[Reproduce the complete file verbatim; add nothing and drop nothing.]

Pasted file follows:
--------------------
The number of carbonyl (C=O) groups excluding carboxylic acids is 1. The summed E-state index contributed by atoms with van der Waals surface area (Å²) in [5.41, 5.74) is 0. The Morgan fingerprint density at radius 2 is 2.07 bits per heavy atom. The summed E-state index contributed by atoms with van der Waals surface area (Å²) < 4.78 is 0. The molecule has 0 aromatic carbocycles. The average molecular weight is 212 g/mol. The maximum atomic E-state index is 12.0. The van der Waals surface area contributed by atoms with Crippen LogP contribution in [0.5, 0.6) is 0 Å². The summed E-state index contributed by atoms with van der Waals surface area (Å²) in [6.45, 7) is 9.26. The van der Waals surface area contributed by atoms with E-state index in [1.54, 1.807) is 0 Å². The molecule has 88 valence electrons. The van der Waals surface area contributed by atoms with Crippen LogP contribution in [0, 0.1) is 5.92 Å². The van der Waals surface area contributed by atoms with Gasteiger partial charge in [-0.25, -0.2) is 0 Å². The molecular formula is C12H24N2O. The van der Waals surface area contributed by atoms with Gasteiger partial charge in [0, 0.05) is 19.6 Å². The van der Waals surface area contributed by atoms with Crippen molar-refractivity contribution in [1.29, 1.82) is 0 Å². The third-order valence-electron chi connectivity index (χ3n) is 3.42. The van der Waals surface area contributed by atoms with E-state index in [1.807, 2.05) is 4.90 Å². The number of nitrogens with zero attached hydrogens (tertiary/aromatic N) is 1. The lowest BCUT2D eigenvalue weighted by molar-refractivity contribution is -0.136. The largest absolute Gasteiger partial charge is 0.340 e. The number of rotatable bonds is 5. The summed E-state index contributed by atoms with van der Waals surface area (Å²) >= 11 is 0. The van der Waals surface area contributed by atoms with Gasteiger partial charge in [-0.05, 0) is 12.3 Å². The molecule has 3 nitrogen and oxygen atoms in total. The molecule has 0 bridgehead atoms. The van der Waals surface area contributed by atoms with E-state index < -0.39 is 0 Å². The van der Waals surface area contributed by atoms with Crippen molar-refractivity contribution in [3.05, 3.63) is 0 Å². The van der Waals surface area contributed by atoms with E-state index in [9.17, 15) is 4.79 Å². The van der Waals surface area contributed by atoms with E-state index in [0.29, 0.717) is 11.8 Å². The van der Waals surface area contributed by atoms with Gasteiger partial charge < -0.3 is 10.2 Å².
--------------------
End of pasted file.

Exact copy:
The number of carbonyl (C=O) groups excluding carboxylic acids is 1. The summed E-state index contributed by atoms with van der Waals surface area (Å²) in [5.41, 5.74) is 0. The Morgan fingerprint density at radius 2 is 2.07 bits per heavy atom. The summed E-state index contributed by atoms with van der Waals surface area (Å²) < 4.78 is 0. The molecule has 0 aromatic carbocycles. The average molecular weight is 212 g/mol. The maximum atomic E-state index is 12.0. The van der Waals surface area contributed by atoms with Crippen LogP contribution in [0.5, 0.6) is 0 Å². The summed E-state index contributed by atoms with van der Waals surface area (Å²) in [6.45, 7) is 9.26. The van der Waals surface area contributed by atoms with E-state index in [1.54, 1.807) is 0 Å². The molecule has 88 valence electrons. The van der Waals surface area contributed by atoms with Crippen LogP contribution in [0, 0.1) is 5.92 Å². The van der Waals surface area contributed by atoms with Gasteiger partial charge in [-0.25, -0.2) is 0 Å². The molecular formula is C12H24N2O. The van der Waals surface area contributed by atoms with Gasteiger partial charge in [0, 0.05) is 19.6 Å². The van der Waals surface area contributed by atoms with Crippen molar-refractivity contribution in [1.29, 1.82) is 0 Å². The third-order valence-electron chi connectivity index (χ3n) is 3.42. The van der Waals surface area contributed by atoms with E-state index in [1.807, 2.05) is 4.90 Å². The number of nitrogens with zero attached hydrogens (tertiary/aromatic N) is 1. The lowest BCUT2D eigenvalue weighted by molar-refractivity contribution is -0.136. The largest absolute Gasteiger partial charge is 0.340 e. The number of rotatable bonds is 5. The summed E-state index contributed by atoms with van der Waals surface area (Å²) >= 11 is 0. The van der Waals surface area contributed by atoms with Gasteiger partial charge in [-0.05, 0) is 12.3 Å². The molecule has 3 nitrogen and oxygen atoms in total. The molecule has 0 bridgehead atoms. The van der Waals surface area contributed by atoms with E-state index < -0.39 is 0 Å². The van der Waals surface area contributed by atoms with Crippen molar-refractivity contribution in [3.05, 3.63) is 0 Å². The van der Waals surface area contributed by atoms with E-state index in [9.17, 15) is 4.79 Å². The van der Waals surface area contributed by atoms with E-state index in [0.29, 0.717) is 11.8 Å². The van der Waals surface area contributed by atoms with Gasteiger partial charge < -0.3 is 10.2 Å².